In one embodiment, the second plurality of conductive nanostructures includes a dopant to provide at least one of the positive electrode and the negative electrode with a work function that substantially matches a work function of the polymer composite. In one embodiment, the positive electrode and/or the negative electrode that is not composed of the second plurality of conductive nanostructures is composed of a metal.

In one embodiment, the organic electrical device is a organic light emitting diode when the first plurality of conductive nanostructures has a concentration of a first value, and the organic electrical device is a photovoltaic device when the first plurality of conductive nanostructures has a concentration of a second value, wherein the first value is less than the second value. In one embodiment, the first value is a first concentration ranging from about 0.001 wt. % to about 0.2 wt. %, and the second value is a second concentration ranging from about 0.001 wt. % to about 1.0 wt. %.

In one embodiment, the polymer composite is composed of a polymer matrix and the plurality of conductive nanostructures includes single wall carbon nanotubes positioned within the polymer matrix, wherein the single wall carbon nanotubes provide electrical communication between the positive electrode and the negative electrode and are positioned at less than a percolation threshold. In one embodiment, the polymer composite includes a conjugated polymer poly(2-methoxy-5-(2′-ethylhexyloxy)-1,4-phenylenevinylene)(MEHPPV). Other polymers include electroluminescent polymers such as polythiophenes.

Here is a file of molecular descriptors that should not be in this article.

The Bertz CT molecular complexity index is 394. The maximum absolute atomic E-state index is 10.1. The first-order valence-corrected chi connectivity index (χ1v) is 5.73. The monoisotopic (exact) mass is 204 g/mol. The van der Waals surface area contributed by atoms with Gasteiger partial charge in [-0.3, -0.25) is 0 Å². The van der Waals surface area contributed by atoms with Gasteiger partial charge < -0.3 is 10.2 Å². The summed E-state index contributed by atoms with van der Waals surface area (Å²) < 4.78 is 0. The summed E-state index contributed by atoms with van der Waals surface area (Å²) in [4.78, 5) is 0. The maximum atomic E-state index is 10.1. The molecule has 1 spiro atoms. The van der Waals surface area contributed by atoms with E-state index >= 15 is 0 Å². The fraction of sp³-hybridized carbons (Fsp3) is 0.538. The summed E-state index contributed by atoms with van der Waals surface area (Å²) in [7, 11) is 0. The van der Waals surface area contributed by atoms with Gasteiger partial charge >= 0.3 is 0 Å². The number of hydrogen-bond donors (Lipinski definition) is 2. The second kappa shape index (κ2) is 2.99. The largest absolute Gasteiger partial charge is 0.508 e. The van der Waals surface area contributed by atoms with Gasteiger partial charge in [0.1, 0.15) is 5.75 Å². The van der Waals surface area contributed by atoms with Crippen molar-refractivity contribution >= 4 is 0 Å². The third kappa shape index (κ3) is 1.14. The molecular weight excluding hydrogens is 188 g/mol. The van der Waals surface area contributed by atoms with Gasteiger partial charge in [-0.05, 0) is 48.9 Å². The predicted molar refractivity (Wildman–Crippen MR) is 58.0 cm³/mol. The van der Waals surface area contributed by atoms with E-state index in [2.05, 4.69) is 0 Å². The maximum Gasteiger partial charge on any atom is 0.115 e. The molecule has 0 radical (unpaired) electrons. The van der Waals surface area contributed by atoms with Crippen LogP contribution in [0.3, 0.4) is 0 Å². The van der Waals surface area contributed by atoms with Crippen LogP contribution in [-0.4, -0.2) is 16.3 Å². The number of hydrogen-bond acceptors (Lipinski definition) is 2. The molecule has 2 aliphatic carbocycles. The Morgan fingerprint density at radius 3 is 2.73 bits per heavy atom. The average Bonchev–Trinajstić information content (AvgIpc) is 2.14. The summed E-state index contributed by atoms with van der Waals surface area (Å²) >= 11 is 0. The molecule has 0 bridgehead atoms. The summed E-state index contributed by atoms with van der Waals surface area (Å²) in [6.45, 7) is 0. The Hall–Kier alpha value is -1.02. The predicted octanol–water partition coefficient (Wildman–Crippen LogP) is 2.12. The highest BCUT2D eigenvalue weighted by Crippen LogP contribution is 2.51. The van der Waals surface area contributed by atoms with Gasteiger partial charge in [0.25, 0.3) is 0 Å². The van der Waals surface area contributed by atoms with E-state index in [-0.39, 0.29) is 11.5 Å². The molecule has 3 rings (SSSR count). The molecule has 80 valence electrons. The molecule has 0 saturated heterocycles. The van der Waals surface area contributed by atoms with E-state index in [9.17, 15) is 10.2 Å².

In one embodiment, the first plurality of conductive nanostructures of the organic electrical device are n-type or p-type doped. In one embodiment, the dopant may be composed of thionyl chloride (SOCl2), triethylamine Et3N), pyridine (C6H5N), and/or orthodichlorobenzene. In one embodiment, the first plurality of conductive nanostructures are vertically aligned carbon nanotubes.

In one embodiment, the thickness of the organic electrical device includes a thickness of up to 100 microns.

In one embodiment, when operating in a reverse bias condition, the organic light emitting diode produces an emission of light.

In another embodiment, the present invention provides an organic electrical device. In one embodiment, the organic electric device includes:

a positive electrode and a negative electrode; and

a polymer composite positioned in electrical contact to the positive electrode and the negative electrode, the polymer composite including a polymer matrix and a minimum percolation network of conductive nanostructures that provides electrical communication between the positive electrode and the negative electrode through the polymer matrix.